Jane works hard to make well-composed, well constructed and evocative pieces. She is a printmaker who uses a variety of printmaking methods. These include: etching using steel; drypoint using plywood, perspex and cardboard; relief printing using linocut or plywood; and collagraph using anything at all. From these she creates a matrix. This matrix is inked up and the prints pulled onto fine paper using a small hand-turned printing press.
For Jane the slowness and complexity of the hands-on processes allow for continual reassessment. Each piece starts off as a drawing which will be returned to many times as the image develops over a number of days. Jane is never quite sure where an element is going to settle and continues to shuffle things about as the matrix is created. Often an initially crowded piece will lose much of its detail as it goes along and a simplified version emerges. Finally, at the inking stage she experiments with different inks and colours until the composition is resolved.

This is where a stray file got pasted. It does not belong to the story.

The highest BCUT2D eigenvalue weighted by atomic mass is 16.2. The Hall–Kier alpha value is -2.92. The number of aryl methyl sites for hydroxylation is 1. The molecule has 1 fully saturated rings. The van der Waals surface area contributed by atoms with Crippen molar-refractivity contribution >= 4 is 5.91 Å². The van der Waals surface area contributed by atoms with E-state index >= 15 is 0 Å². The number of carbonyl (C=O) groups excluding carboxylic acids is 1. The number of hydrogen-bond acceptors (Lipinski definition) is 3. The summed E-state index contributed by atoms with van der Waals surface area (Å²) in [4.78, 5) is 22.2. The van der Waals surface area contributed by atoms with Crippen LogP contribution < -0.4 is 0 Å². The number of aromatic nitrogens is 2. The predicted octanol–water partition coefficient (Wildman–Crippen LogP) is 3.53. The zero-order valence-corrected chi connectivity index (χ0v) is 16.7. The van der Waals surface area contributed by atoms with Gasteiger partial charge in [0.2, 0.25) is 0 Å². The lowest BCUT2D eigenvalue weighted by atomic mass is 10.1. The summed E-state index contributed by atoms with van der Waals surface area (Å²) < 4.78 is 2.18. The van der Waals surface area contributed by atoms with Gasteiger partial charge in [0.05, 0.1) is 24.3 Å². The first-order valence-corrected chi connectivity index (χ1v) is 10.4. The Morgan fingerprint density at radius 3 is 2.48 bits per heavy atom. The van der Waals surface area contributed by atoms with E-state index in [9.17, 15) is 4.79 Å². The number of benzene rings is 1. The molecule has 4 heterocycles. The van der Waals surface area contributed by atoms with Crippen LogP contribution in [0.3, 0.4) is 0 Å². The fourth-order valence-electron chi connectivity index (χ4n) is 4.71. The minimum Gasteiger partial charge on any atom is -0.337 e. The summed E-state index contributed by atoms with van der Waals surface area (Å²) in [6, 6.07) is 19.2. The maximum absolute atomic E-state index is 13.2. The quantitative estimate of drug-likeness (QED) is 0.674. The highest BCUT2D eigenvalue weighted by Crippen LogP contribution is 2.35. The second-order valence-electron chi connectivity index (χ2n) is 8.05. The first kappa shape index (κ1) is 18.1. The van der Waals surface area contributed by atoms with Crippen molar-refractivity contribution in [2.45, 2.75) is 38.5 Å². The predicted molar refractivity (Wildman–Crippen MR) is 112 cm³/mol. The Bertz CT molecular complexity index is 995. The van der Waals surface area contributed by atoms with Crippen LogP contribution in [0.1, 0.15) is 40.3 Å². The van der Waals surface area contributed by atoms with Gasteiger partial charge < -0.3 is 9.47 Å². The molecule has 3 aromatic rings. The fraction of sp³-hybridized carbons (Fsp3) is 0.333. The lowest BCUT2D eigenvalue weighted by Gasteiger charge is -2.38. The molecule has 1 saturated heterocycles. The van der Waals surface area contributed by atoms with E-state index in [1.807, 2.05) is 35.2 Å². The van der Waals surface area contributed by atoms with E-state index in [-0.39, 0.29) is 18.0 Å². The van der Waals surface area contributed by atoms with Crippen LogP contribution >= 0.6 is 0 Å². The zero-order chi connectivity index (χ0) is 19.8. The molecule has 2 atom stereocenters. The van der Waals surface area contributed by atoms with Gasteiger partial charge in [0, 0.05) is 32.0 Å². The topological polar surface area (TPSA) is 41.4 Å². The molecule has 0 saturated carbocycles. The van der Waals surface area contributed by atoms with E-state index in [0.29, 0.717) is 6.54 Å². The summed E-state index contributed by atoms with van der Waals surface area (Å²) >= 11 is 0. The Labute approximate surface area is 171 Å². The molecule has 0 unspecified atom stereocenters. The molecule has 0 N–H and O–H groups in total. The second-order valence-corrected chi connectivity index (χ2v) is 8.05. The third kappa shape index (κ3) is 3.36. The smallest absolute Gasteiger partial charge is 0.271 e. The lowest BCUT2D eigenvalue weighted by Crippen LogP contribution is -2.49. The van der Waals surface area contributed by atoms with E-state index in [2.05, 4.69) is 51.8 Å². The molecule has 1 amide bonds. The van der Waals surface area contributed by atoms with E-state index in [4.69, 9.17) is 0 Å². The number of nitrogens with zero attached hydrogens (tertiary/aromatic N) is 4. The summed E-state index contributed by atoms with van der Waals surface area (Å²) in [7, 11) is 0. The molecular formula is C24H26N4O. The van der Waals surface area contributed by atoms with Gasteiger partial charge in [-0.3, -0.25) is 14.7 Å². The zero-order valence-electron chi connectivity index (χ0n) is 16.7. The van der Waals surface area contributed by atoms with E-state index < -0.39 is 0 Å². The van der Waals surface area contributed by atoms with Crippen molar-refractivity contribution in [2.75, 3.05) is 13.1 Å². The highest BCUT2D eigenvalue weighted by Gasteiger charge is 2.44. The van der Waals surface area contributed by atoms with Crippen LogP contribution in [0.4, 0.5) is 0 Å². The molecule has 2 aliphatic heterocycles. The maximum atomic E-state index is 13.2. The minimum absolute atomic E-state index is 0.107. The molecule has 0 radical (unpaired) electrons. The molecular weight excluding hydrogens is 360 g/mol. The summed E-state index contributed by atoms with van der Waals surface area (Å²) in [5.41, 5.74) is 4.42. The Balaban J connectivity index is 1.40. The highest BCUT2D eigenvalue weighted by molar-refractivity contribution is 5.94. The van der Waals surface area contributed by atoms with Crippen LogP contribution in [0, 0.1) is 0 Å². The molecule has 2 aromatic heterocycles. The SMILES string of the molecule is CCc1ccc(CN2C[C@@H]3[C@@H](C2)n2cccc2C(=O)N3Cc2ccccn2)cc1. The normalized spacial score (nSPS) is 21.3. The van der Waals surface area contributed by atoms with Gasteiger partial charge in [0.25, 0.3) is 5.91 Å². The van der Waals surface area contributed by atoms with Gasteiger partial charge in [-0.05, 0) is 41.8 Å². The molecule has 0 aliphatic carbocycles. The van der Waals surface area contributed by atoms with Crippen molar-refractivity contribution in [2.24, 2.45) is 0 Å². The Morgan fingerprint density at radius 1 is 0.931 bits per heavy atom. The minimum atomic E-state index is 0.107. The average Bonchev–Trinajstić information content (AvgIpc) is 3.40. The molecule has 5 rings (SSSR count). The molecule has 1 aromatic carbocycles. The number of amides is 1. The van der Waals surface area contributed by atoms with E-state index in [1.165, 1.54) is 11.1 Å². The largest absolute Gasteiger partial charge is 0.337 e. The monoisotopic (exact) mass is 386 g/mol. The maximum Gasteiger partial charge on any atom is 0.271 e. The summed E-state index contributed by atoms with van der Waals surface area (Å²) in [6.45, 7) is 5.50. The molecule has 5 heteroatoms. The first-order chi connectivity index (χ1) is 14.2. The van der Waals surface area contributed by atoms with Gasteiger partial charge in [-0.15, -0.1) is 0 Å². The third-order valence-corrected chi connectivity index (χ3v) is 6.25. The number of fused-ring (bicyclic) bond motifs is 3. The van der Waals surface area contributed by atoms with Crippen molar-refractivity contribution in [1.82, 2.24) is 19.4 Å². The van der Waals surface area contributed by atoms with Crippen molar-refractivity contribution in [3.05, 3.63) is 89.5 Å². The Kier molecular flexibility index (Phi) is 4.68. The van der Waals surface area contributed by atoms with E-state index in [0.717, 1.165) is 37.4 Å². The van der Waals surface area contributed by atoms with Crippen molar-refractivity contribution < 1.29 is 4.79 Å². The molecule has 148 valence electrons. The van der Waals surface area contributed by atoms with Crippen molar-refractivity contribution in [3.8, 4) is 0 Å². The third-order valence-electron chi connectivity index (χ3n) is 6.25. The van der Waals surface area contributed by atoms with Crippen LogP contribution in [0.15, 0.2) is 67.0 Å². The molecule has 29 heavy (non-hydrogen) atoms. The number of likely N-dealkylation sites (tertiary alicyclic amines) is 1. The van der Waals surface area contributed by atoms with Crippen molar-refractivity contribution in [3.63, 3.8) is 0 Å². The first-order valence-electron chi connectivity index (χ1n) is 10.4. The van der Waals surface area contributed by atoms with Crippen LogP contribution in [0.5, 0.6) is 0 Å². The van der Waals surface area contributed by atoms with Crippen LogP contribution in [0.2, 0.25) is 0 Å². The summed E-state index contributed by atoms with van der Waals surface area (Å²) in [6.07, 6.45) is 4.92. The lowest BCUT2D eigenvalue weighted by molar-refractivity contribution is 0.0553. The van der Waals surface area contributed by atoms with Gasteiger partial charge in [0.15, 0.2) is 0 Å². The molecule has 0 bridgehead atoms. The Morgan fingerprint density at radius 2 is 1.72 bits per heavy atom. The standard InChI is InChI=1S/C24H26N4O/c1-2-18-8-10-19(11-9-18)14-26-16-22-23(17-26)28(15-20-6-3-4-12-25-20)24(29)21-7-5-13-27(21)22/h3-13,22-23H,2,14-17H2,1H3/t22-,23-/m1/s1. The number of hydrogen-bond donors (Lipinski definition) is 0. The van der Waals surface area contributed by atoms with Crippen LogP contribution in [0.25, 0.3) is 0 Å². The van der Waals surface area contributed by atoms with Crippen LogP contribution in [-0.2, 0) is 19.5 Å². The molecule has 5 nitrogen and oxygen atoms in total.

Jane’s work is figurative but not illustrative. She is interested in conveying the self possession and strangeness of living things. Jane is endlessly absorbed by the way abstract shapes can be composed to make up a recognisable convincing form. Jane’s figures are solid not fay; her creatures would bite or peck if you cornered them.
Jane makes small editions in which no two pieces are identical.